Osteoarthritis (OA) is a common condition in older adults. Sometimes referred to as degenerative joint disease it is wear and tear of the joints, involving damage to the cartilage of the joint resulting in pain and stiffness. Most people are aware of OA occurring in the knees and hips, but it can affect the shoulder joint as well.
OA of the shoulder joint is usually a result of repetitive use of the shoulder with poor postures, or previous injury to the shoulder that has precipitated the degeneration of the joint cartilage and joint capsule.
As with other forms of OA, it is important to keep your shoulder moving and keep them strong. The shoulder joint relies heavily on muscles for stability so keeping the muscles strong and lengthened will help the stability of the shoulder, take some of the strain off the cartilage of the shoulder joint and reduce the pain levels.
Here are six tips to help manage OA of the shoulder
- Try to limit the activities of the shoulder that aggravate your pain symptoms. Sometimes we are not aware of what is provoking the pain but if you are mindful of what you are doing you may be able to identify the activities that contributing to the flare ups.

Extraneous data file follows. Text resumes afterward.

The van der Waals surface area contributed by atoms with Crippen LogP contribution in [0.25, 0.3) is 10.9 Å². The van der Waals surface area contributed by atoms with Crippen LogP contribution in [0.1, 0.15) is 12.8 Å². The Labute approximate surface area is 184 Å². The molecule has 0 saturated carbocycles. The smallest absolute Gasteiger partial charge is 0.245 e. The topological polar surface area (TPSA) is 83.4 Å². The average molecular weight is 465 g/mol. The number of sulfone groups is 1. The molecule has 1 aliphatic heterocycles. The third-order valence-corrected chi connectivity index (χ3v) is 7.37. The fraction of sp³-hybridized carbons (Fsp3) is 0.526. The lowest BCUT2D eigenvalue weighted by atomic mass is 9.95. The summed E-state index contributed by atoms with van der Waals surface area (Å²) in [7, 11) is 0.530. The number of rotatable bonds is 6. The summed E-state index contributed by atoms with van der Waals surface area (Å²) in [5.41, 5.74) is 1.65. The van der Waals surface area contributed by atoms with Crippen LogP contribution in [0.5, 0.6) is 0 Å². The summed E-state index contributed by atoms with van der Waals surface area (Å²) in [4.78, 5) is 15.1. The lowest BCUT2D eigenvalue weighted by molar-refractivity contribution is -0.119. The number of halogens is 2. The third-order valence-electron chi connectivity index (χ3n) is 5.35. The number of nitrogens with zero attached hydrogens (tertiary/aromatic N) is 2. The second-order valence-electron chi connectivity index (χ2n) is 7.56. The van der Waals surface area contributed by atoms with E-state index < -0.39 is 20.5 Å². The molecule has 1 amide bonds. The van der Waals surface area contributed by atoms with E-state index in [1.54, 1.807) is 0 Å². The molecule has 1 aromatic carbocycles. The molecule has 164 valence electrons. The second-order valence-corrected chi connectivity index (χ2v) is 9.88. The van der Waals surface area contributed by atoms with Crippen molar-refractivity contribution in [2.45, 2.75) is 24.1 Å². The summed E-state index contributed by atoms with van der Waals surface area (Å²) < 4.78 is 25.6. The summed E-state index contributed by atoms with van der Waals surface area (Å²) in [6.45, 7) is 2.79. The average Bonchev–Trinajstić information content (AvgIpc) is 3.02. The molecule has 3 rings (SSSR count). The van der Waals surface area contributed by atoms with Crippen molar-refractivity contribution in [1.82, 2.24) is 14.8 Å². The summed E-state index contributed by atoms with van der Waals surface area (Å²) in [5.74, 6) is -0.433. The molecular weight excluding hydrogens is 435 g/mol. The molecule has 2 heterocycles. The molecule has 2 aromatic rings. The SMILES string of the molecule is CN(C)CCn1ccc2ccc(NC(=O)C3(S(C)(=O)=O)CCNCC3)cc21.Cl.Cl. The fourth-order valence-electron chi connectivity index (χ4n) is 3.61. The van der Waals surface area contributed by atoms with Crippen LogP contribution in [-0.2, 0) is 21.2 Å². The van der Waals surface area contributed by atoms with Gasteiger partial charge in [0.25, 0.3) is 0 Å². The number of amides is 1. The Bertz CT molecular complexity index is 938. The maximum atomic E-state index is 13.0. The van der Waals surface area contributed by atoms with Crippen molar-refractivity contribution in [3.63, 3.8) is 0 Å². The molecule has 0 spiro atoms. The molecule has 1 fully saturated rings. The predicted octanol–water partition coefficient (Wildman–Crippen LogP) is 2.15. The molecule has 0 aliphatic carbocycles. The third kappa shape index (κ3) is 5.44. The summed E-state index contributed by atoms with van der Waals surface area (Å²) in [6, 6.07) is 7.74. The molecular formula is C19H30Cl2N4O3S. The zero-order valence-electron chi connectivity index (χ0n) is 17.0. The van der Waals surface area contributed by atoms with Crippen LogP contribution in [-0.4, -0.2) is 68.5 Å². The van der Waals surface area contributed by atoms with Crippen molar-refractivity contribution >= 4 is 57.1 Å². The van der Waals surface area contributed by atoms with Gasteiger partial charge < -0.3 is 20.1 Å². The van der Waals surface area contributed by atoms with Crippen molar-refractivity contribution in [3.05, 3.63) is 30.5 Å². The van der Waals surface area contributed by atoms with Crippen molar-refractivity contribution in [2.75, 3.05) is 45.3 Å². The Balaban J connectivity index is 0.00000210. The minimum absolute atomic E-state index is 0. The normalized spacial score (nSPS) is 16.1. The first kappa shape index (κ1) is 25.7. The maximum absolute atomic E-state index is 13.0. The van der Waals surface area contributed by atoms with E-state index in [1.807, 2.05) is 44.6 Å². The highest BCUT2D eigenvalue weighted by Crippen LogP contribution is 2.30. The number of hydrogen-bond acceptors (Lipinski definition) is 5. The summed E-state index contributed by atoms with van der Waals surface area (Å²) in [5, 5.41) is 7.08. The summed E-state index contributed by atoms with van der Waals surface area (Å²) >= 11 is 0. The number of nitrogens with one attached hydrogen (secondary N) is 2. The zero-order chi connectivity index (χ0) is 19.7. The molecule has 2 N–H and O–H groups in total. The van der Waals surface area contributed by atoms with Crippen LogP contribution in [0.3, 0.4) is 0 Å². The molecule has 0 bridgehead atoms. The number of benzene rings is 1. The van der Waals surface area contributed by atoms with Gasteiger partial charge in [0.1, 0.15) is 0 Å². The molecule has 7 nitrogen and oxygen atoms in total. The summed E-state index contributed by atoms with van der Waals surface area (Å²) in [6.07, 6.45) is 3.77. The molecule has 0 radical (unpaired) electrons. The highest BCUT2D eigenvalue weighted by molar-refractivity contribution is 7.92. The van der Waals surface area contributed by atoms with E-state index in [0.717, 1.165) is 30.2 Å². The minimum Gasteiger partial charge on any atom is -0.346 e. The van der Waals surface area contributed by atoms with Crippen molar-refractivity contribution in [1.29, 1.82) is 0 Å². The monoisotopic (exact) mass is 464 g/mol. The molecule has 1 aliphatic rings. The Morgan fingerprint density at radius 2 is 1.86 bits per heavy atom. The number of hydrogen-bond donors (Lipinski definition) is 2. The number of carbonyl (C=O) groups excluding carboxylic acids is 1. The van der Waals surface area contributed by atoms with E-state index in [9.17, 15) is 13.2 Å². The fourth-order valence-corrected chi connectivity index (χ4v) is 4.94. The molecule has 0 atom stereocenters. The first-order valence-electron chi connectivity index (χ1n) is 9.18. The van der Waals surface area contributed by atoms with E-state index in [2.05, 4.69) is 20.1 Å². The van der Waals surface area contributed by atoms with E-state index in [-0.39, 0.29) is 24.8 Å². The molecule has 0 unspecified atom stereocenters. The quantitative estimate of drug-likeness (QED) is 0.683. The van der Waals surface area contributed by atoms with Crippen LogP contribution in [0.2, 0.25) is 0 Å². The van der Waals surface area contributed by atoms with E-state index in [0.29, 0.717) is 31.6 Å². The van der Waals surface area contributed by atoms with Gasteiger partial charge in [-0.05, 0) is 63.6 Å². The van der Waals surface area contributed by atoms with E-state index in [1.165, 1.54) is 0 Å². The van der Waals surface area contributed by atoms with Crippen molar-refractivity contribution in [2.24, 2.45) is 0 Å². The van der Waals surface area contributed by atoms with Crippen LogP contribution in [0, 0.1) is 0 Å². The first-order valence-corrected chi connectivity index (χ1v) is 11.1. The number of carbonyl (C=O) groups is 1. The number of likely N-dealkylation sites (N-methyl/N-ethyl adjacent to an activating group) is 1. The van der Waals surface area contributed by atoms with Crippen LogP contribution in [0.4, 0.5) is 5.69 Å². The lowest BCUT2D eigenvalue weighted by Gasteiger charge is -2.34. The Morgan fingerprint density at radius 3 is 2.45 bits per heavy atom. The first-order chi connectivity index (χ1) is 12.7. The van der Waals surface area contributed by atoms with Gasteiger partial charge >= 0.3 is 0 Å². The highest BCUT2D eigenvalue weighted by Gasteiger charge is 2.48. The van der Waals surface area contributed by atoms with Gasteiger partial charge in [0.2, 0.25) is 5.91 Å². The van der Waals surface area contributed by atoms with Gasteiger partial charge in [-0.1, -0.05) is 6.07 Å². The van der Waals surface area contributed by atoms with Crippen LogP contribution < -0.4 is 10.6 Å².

- Speak to your doctor about the best medication to take to help manage the pain.
- Keep the muscles of the shoulders and trunk strong to protect the shoulder joint and reduce the stress the joint is exposed to as you attend to your daily activities.
- Keep the shoulder moving through a full range of movement every day
- Address any postural issues you may have in sitting and standing
- Try to improve anything that encourages poor posture. This may include:
- Poor workstation set up that leads to slumped posture including a:
- Low computer monitor
- Unsupportive office desk
- A reclined and unsupportive car seat
- Poor seating while watching the TV /Netflix
- A too low workbench
OA of any joint has its good and bad days. Learning to adapt and manage the pain on those problem days will help to minimise the extent of a flare up.
Here are 2 exercises that will help:
Scapula Retraction/ shoulder blade squeeze – this will help strengthen the muscles around the shoulder blade and improve your posture
- Start in an upright seated or standing tall position.
- Gently squeeze your shoulder blades together, drawing them back and down as your elbows come out and back.
- Try not to arch your back
- Repeat x10.
Overhead arms in lying – this will help the shoulder movement
- Lie on your back with your knees bent and feet flat on the floor.
- Hold a stick (could be a walking stick) across your pelvis in both hands. Your hands should be shoulder width apart.
- Keeping your shoulder blades flattened on the floor, lift the stick with both hands up towards the ceiling and over your head as far as it is comfortable. Aiming to touch the floor above you.
- Keep your arms straight throughout the movement.
- Control the movement as you lower your arms and the stick back to the starting position.
- Repeat x10.